Wednesday, August 7, 2013

Try knitting left-handed in ‘dextronormative’ society

I’ve decided “dextronormative” needs to be recognized as a word, after searching for a suitable book to continue my education as a left-handed knitter.

Having completed a class in circular knitting at my local yarn shop, I looked at adults’, teens’ and children’s books at my library. Unfortunately, pictorial and written instructions ignored left-handers’ existence.

I found a book for left-handed knitters in the library catalog, but given the expansiveness of the craft, there is no guarantee that this book is the only one I’ll ever need.

I expected that among the “Dummies” imprint, left-handed knitters should get their due, given its otherwise comprehensive treatment of subjects.

No such luck: in a brief essay, left-handed knitters were told to substitute the words “left” and “right” with those written in the text.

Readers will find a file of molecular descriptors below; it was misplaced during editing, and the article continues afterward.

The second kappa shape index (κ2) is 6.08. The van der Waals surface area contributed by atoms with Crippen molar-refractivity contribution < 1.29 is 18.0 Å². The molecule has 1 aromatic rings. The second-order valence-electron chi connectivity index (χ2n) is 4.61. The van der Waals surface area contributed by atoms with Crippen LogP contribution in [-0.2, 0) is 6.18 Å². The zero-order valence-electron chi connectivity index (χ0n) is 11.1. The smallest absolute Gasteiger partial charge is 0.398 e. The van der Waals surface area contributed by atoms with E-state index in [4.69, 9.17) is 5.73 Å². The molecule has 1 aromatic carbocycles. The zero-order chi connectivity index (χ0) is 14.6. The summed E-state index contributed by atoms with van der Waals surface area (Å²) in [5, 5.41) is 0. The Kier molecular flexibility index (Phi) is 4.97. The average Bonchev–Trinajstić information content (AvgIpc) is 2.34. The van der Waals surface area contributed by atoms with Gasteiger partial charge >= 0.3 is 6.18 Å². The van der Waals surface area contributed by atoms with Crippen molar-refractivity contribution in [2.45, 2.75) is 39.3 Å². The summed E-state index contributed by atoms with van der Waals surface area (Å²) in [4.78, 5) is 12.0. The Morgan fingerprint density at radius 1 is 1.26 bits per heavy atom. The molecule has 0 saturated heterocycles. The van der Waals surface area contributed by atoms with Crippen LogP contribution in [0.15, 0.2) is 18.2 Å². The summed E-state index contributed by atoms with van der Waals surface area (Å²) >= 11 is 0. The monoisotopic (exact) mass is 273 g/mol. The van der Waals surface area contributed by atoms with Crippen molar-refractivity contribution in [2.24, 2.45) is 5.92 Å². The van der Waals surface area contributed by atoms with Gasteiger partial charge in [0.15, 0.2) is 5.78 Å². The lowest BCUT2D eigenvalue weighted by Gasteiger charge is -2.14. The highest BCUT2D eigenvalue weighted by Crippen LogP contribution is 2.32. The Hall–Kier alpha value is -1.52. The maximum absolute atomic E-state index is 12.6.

The recommendation to use a mirror to reverse accompanying illustrations was apparently offered in the belief that left-handed knitters have an extra hand.

Knitting authors are apparently OK with this “dextronormative” bias, but considering the effort that already goes into mastering a new skill, shouldn’t left-handed knitters get the same in-depth instruction given to their right-handed counterparts?

Publishers should include left-handed knitting instructions and photographs when teaching basic stitches. Inclusion of this information should be qualifying criteria for library and bookstore collections.

Update: My Sept. 19, 2014 submission of “dextronormative” to the Merriam-Webster online dictionary defines this adjective as being “of, relating to, or based on the attitude that the right hand is the normal and natural dominant hand.”

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